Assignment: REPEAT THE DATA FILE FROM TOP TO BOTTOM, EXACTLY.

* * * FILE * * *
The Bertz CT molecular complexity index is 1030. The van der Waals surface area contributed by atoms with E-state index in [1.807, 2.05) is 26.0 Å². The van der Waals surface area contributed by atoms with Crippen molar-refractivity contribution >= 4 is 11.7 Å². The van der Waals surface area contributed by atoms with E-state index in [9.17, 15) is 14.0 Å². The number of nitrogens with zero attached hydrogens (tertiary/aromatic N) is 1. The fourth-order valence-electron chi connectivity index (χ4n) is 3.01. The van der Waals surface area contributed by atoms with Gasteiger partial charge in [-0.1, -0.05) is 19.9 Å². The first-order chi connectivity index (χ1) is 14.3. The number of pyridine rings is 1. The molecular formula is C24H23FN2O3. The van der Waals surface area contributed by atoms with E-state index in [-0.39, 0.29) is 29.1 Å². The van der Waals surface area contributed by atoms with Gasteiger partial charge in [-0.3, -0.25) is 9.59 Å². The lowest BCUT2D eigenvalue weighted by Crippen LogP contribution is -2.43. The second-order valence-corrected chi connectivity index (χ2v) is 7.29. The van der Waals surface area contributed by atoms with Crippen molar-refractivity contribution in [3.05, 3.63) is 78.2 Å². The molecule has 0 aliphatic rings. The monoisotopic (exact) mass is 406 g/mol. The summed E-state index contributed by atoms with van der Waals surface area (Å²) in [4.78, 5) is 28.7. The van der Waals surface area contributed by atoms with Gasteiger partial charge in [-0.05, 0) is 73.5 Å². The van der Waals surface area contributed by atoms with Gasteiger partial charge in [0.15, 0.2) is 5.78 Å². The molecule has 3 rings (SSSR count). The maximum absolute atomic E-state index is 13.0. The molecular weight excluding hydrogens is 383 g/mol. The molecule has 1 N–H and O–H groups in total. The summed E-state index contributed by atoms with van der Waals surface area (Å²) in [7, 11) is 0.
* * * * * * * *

The Bertz CT molecular complexity index is 1030. The van der Waals surface area contributed by atoms with E-state index in [1.807, 2.05) is 26.0 Å². The van der Waals surface area contributed by atoms with Crippen molar-refractivity contribution >= 4 is 11.7 Å². The van der Waals surface area contributed by atoms with E-state index in [9.17, 15) is 14.0 Å². The number of nitrogens with zero attached hydrogens (tertiary/aromatic N) is 1. The fourth-order valence-electron chi connectivity index (χ4n) is 3.01. The van der Waals surface area contributed by atoms with Gasteiger partial charge in [-0.1, -0.05) is 19.9 Å². The first-order chi connectivity index (χ1) is 14.3. The number of pyridine rings is 1. The molecular formula is C24H23FN2O3. The van der Waals surface area contributed by atoms with E-state index in [-0.39, 0.29) is 29.1 Å². The van der Waals surface area contributed by atoms with Gasteiger partial charge in [-0.3, -0.25) is 9.59 Å². The lowest BCUT2D eigenvalue weighted by Crippen LogP contribution is -2.43. The second-order valence-corrected chi connectivity index (χ2v) is 7.29. The van der Waals surface area contributed by atoms with Crippen molar-refractivity contribution in [3.05, 3.63) is 78.2 Å². The molecule has 0 aliphatic rings. The monoisotopic (exact) mass is 406 g/mol. The summed E-state index contributed by atoms with van der Waals surface area (Å²) in [4.78, 5) is 28.7. The van der Waals surface area contributed by atoms with Gasteiger partial charge in [-0.05, 0) is 73.5 Å². The van der Waals surface area contributed by atoms with Gasteiger partial charge in [0.15, 0.2) is 5.78 Å². The molecule has 3 rings (SSSR count). The maximum absolute atomic E-state index is 13.0. The molecular weight excluding hydrogens is 383 g/mol. The molecule has 1 N–H and O–H groups in total. The summed E-state index contributed by atoms with van der Waals surface area (Å²) in [7, 11) is 0.